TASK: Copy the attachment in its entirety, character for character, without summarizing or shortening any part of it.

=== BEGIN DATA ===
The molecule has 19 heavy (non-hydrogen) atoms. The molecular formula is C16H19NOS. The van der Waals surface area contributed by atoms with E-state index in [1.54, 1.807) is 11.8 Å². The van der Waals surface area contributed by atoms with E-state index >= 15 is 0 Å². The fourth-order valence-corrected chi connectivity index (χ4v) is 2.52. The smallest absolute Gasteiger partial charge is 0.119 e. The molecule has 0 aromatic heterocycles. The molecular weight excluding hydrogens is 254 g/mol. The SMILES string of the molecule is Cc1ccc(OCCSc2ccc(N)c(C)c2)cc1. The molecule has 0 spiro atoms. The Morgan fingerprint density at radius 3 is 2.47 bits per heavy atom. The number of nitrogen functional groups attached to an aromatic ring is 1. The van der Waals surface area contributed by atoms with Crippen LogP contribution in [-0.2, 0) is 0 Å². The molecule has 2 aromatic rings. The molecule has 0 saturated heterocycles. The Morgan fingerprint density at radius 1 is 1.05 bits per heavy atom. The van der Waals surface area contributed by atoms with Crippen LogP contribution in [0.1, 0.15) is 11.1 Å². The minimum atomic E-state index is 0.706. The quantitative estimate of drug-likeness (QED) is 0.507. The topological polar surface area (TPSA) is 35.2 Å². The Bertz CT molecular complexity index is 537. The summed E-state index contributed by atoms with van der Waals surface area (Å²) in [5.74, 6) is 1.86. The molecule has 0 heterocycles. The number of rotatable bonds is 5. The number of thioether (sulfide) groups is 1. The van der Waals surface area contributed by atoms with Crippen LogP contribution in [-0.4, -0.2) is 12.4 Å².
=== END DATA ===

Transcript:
The molecule has 19 heavy (non-hydrogen) atoms. The molecular formula is C16H19NOS. The van der Waals surface area contributed by atoms with E-state index in [1.54, 1.807) is 11.8 Å². The van der Waals surface area contributed by atoms with E-state index >= 15 is 0 Å². The fourth-order valence-corrected chi connectivity index (χ4v) is 2.52. The smallest absolute Gasteiger partial charge is 0.119 e. The molecule has 0 aromatic heterocycles. The molecular weight excluding hydrogens is 254 g/mol. The SMILES string of the molecule is Cc1ccc(OCCSc2ccc(N)c(C)c2)cc1. The molecule has 0 spiro atoms. The Morgan fingerprint density at radius 3 is 2.47 bits per heavy atom. The number of nitrogen functional groups attached to an aromatic ring is 1. The van der Waals surface area contributed by atoms with Crippen LogP contribution in [-0.2, 0) is 0 Å². The molecule has 2 aromatic rings. The molecule has 0 saturated heterocycles. The Morgan fingerprint density at radius 1 is 1.05 bits per heavy atom. The van der Waals surface area contributed by atoms with Crippen LogP contribution in [0.1, 0.15) is 11.1 Å². The minimum atomic E-state index is 0.706. The quantitative estimate of drug-likeness (QED) is 0.507. The topological polar surface area (TPSA) is 35.2 Å². The Bertz CT molecular complexity index is 537. The summed E-state index contributed by atoms with van der Waals surface area (Å²) in [5.74, 6) is 1.86. The molecule has 0 heterocycles. The number of rotatable bonds is 5. The number of thioether (sulfide) groups is 1. The van der Waals surface area contributed by atoms with Crippen LogP contribution in [-0.4, -0.2) is 12.4 Å².